Gone are the days when eco-friendly wetsuits needed to compromise on features just to be labelled “green”.
Now, surfers around the world can feel confident when plucking an environmentally friendly wetsuit off the rack knowing that it’s going to hold up, stay warm and look good too.
In saying that, there’s still a little way to go before all wetsuits can be considered a friend of Mother Earth.
Check out this comprehensive guide to learn what to look for in a sustainable wetsuit and read about a few of our favourite eco-friendly wetsuit models on the market!
What constitutes an eco-friendly wetsuit?
In short, wetsuits are considered eco-friendly when they’re made from sustainable materials that have a low impact on the environment.
The most environmentally friendly wetsuits are made from natural rubber such as limestone neoprene (otherwise known as Yamamoto neoprene) or Yulex®, which is a renewable and neoprene-free foam that’s harvested from hevea trees in Central America, South America and Sri Lanka.
Which materials are commonly used in eco-friendly wetsuits?
Because wetsuits are made up of more than just neoprene, there are a number of other components that go into the construction of eco-friendly wetsuits.
These components can be anything from the zipper to the dye and the glue that binds the stitching. What’s important to note is that for a wetsuit to be truly “green”, it must not only use environmentally-friendly neoprenes or natural rubber; it must also use non-harmful materials such as the following.
- Water-based lamination glues
Water-based glues emit zero volatile organic compounds (VOCs), making them much safer for both workers and the environment.
They also won’t give a new wetsuit that characteristic chemical smell. And because they’re just as strong as traditional glues, eco-friendly wetsuits will be just as durable as their counterparts.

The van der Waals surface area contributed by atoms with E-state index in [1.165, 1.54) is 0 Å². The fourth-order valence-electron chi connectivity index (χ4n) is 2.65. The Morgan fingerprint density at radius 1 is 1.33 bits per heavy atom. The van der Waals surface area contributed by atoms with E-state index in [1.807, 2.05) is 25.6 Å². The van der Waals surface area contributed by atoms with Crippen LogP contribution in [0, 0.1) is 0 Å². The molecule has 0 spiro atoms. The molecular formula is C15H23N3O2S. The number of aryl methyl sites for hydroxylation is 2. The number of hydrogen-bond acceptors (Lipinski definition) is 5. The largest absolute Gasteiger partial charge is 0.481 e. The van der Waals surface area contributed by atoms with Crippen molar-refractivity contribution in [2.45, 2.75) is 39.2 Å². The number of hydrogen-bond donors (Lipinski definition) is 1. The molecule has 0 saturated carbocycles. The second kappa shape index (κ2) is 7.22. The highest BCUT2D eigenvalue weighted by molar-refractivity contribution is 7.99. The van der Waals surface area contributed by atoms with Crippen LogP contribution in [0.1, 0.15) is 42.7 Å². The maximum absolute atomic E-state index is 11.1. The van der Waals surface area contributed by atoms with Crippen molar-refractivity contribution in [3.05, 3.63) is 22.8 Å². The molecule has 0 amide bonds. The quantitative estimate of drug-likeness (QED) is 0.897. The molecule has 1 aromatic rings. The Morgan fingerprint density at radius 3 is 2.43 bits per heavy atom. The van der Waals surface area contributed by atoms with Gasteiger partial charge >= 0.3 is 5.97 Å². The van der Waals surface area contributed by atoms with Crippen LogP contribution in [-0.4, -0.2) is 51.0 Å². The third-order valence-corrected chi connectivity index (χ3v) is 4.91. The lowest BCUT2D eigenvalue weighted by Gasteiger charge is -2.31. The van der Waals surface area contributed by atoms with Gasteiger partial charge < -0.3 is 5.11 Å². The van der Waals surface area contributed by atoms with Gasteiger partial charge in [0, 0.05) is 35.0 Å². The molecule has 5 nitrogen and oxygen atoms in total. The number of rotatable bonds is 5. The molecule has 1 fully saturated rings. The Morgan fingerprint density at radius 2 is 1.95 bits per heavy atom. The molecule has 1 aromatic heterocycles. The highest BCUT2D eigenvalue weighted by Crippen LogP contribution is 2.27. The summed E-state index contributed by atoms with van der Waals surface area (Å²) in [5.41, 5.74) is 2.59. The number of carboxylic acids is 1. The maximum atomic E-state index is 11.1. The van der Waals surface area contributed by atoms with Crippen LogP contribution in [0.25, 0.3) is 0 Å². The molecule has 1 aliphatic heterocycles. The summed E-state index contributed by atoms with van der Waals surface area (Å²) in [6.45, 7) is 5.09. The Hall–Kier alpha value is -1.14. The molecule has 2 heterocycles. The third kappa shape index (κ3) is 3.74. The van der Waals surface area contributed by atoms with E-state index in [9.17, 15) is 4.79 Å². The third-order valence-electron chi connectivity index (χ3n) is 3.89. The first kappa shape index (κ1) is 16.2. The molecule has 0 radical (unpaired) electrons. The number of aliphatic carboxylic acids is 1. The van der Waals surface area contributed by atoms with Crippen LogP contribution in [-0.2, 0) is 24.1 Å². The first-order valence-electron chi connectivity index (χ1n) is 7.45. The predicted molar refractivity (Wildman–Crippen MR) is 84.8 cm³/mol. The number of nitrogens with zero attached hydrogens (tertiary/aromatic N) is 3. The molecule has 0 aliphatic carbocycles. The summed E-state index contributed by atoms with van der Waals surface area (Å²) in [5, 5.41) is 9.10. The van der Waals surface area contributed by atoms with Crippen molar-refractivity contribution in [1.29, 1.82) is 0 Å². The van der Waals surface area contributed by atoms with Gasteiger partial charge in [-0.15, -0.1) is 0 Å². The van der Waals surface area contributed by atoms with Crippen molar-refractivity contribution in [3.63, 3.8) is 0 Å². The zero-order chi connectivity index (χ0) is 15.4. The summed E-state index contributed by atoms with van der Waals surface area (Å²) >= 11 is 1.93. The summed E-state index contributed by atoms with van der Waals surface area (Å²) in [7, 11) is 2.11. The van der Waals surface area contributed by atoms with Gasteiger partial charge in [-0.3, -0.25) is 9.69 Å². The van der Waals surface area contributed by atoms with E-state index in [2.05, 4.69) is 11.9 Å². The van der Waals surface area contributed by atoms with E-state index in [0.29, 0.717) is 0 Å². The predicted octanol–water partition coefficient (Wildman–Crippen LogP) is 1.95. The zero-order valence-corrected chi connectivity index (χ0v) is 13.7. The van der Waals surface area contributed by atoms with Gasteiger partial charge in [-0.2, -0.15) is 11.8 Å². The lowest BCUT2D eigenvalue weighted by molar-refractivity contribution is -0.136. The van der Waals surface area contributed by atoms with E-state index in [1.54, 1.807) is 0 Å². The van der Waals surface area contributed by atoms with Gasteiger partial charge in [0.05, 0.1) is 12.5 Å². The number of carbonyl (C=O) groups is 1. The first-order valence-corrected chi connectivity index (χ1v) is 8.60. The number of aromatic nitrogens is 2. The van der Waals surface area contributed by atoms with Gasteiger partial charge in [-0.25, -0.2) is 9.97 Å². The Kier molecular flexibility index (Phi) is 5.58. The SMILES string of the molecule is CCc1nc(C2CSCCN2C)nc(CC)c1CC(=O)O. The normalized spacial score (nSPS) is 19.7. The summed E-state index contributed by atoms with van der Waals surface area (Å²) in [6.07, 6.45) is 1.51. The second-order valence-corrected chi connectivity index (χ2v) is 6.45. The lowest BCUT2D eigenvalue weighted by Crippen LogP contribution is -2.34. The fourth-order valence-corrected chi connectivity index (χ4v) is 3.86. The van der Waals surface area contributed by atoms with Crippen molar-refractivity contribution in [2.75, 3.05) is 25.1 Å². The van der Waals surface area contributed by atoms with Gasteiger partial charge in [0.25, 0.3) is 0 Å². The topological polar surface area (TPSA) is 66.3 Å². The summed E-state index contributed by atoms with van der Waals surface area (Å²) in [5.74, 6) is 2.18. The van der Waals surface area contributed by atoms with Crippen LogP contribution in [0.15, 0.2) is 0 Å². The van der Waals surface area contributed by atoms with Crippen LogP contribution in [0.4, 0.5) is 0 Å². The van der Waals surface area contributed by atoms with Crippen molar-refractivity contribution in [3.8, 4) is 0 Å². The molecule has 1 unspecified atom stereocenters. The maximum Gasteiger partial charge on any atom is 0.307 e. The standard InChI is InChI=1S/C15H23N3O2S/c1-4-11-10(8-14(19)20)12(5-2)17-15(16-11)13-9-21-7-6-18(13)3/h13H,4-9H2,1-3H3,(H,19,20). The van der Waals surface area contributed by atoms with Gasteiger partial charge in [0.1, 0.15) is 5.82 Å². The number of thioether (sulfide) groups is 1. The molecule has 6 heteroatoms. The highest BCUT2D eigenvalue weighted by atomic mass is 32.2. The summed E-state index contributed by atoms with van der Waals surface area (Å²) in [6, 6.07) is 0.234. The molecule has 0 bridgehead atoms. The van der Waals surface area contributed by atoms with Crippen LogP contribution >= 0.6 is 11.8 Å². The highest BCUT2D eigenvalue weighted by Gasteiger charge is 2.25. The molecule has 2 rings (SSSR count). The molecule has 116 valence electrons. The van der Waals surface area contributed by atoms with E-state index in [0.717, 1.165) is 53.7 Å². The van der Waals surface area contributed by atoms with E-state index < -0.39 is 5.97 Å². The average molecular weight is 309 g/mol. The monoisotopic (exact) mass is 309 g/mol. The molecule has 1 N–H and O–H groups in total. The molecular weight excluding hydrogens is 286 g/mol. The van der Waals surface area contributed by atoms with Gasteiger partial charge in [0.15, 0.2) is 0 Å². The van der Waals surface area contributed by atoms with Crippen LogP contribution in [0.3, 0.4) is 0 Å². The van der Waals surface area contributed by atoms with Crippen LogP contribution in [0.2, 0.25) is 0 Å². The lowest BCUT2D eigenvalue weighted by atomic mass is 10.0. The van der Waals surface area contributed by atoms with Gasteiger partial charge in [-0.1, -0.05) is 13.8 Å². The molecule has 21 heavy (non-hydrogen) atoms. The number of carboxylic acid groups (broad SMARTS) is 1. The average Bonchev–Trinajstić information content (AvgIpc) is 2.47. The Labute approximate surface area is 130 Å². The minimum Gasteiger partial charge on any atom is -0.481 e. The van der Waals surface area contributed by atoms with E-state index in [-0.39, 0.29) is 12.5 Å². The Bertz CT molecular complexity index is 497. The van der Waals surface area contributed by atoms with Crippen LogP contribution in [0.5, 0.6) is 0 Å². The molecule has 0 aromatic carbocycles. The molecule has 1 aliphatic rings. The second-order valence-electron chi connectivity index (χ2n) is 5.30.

- Dope dye
Dope dying is an environmentally friendly technology for dyeing wetsuits that saves energy and water (cutting carbon emissions by 20% and water consumption by up to 80%).
Wetsuits that are dope dyed boast a richer colour, are less likely to fade and are softer on the skin. Dope dye also eliminates the chance of rinsing water contaminating groundwater sources.
- Recycled linings (polyester and nylon)
The recycling of PET bottles to create boardshorts and vests is nothing new, but the use of PET bottles to create the inner and outer lining of wetsuits is a relatively novel innovation.
Now, most eco-friendly suits are knitted with recycled materials, which assists in reducing waste and material consumption. It also means we rely less on the dependence on petroleum-based products while decreasing plastic waste pollution that might have otherwise found its way into the ocean.
- Rubber neoprene alternatives
Both limestone neoprene (yamamoto neoprene) and Yulex® natural rubber are green alternatives to traditional rubber suits, with the former allowing us to avoid supporting the global oil industry and the latter being derived from trees with a significantly lower carbon footprint.
Is recycling wetsuits and reused neoprene a viable alternative?
When it comes to the manufacturing of wetsuits and other neoprene products, there are often lots of cuttings and panels that end up on the floor. And while larger companies take great pains when it comes to neoprene recycling, smaller brands might not have the capabilities to do so.
There’s also the question of the average surfer recycling wetsuits. At present, programs for returning old wetsuits to stores or companies are few and far between.